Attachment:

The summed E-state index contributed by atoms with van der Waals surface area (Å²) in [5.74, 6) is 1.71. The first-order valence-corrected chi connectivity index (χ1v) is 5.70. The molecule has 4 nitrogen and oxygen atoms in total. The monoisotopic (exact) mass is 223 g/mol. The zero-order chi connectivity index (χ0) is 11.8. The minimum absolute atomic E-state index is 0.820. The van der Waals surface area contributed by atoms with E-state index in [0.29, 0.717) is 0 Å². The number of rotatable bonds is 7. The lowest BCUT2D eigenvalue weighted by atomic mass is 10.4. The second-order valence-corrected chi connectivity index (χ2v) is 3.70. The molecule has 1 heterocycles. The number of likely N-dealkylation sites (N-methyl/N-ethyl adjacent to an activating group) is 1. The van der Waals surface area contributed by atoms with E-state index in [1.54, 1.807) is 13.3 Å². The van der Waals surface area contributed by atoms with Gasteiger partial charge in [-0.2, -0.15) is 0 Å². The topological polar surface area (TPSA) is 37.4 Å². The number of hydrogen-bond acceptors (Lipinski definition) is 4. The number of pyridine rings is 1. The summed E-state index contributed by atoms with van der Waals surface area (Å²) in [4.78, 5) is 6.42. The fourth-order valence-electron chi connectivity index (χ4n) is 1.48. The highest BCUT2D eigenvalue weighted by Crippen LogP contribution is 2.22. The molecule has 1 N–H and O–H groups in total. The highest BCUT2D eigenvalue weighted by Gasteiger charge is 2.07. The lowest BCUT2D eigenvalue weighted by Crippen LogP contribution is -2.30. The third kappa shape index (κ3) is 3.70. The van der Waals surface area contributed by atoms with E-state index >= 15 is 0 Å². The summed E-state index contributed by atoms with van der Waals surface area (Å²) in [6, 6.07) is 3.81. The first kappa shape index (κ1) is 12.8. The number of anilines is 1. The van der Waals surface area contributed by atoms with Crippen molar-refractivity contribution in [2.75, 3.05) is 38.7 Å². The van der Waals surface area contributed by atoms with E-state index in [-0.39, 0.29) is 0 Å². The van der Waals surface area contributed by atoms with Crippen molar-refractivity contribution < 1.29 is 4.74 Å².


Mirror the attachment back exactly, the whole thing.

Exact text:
The summed E-state index contributed by atoms with van der Waals surface area (Å²) in [5.74, 6) is 1.71. The first-order valence-corrected chi connectivity index (χ1v) is 5.70. The molecule has 4 nitrogen and oxygen atoms in total. The monoisotopic (exact) mass is 223 g/mol. The zero-order chi connectivity index (χ0) is 11.8. The minimum absolute atomic E-state index is 0.820. The van der Waals surface area contributed by atoms with E-state index in [0.29, 0.717) is 0 Å². The number of rotatable bonds is 7. The lowest BCUT2D eigenvalue weighted by atomic mass is 10.4. The second-order valence-corrected chi connectivity index (χ2v) is 3.70. The molecule has 1 heterocycles. The number of likely N-dealkylation sites (N-methyl/N-ethyl adjacent to an activating group) is 1. The van der Waals surface area contributed by atoms with E-state index in [1.54, 1.807) is 13.3 Å². The van der Waals surface area contributed by atoms with Gasteiger partial charge in [-0.2, -0.15) is 0 Å². The topological polar surface area (TPSA) is 37.4 Å². The number of hydrogen-bond acceptors (Lipinski definition) is 4. The number of pyridine rings is 1. The summed E-state index contributed by atoms with van der Waals surface area (Å²) in [4.78, 5) is 6.42. The fourth-order valence-electron chi connectivity index (χ4n) is 1.48. The highest BCUT2D eigenvalue weighted by Crippen LogP contribution is 2.22. The molecule has 1 N–H and O–H groups in total. The highest BCUT2D eigenvalue weighted by Gasteiger charge is 2.07. The lowest BCUT2D eigenvalue weighted by Crippen LogP contribution is -2.30. The third kappa shape index (κ3) is 3.70. The van der Waals surface area contributed by atoms with E-state index >= 15 is 0 Å². The summed E-state index contributed by atoms with van der Waals surface area (Å²) in [6, 6.07) is 3.81. The first kappa shape index (κ1) is 12.8. The number of anilines is 1. The van der Waals surface area contributed by atoms with Crippen molar-refractivity contribution in [2.75, 3.05) is 38.7 Å². The van der Waals surface area contributed by atoms with E-state index in [-0.39, 0.29) is 0 Å². The van der Waals surface area contributed by atoms with Crippen molar-refractivity contribution < 1.29 is 4.74 Å².